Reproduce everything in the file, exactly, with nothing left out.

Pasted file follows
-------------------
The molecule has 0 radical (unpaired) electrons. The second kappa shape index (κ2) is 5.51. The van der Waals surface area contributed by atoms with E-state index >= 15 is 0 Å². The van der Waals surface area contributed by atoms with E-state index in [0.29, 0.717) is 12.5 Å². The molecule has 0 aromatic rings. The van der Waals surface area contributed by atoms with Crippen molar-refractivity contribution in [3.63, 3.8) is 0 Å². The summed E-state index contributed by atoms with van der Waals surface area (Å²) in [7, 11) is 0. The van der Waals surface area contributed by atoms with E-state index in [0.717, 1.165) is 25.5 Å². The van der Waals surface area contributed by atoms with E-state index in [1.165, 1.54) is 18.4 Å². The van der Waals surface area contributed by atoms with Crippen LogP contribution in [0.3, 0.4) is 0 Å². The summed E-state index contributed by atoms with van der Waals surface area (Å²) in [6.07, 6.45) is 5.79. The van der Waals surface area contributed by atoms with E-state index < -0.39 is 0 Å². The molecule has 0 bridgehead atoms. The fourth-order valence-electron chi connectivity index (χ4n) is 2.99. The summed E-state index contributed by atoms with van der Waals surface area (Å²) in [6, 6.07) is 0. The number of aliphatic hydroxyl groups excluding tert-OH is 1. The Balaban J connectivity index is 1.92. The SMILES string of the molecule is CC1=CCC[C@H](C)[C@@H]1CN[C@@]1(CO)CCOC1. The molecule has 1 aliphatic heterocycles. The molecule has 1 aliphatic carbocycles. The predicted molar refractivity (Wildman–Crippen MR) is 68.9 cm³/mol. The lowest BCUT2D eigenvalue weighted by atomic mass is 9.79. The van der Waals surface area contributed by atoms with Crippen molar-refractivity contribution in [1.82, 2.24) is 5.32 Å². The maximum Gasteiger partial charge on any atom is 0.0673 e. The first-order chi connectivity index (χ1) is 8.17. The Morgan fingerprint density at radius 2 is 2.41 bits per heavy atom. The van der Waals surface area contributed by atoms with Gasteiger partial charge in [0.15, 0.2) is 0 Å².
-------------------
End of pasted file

The molecule has 0 radical (unpaired) electrons. The second kappa shape index (κ2) is 5.51. The van der Waals surface area contributed by atoms with E-state index >= 15 is 0 Å². The van der Waals surface area contributed by atoms with E-state index in [0.29, 0.717) is 12.5 Å². The molecule has 0 aromatic rings. The van der Waals surface area contributed by atoms with Crippen molar-refractivity contribution in [3.63, 3.8) is 0 Å². The summed E-state index contributed by atoms with van der Waals surface area (Å²) in [7, 11) is 0. The van der Waals surface area contributed by atoms with E-state index in [0.717, 1.165) is 25.5 Å². The van der Waals surface area contributed by atoms with E-state index in [1.165, 1.54) is 18.4 Å². The van der Waals surface area contributed by atoms with Crippen LogP contribution in [0.3, 0.4) is 0 Å². The summed E-state index contributed by atoms with van der Waals surface area (Å²) in [6.07, 6.45) is 5.79. The van der Waals surface area contributed by atoms with E-state index < -0.39 is 0 Å². The molecule has 0 bridgehead atoms. The fourth-order valence-electron chi connectivity index (χ4n) is 2.99. The summed E-state index contributed by atoms with van der Waals surface area (Å²) in [6, 6.07) is 0. The number of aliphatic hydroxyl groups excluding tert-OH is 1. The Balaban J connectivity index is 1.92. The SMILES string of the molecule is CC1=CCC[C@H](C)[C@@H]1CN[C@@]1(CO)CCOC1. The molecule has 1 aliphatic heterocycles. The molecule has 1 aliphatic carbocycles. The predicted molar refractivity (Wildman–Crippen MR) is 68.9 cm³/mol. The lowest BCUT2D eigenvalue weighted by atomic mass is 9.79. The van der Waals surface area contributed by atoms with Crippen molar-refractivity contribution in [1.82, 2.24) is 5.32 Å². The maximum Gasteiger partial charge on any atom is 0.0673 e. The first-order chi connectivity index (χ1) is 8.17. The Morgan fingerprint density at radius 2 is 2.41 bits per heavy atom. The van der Waals surface area contributed by atoms with Gasteiger partial charge in [0.15, 0.2) is 0 Å².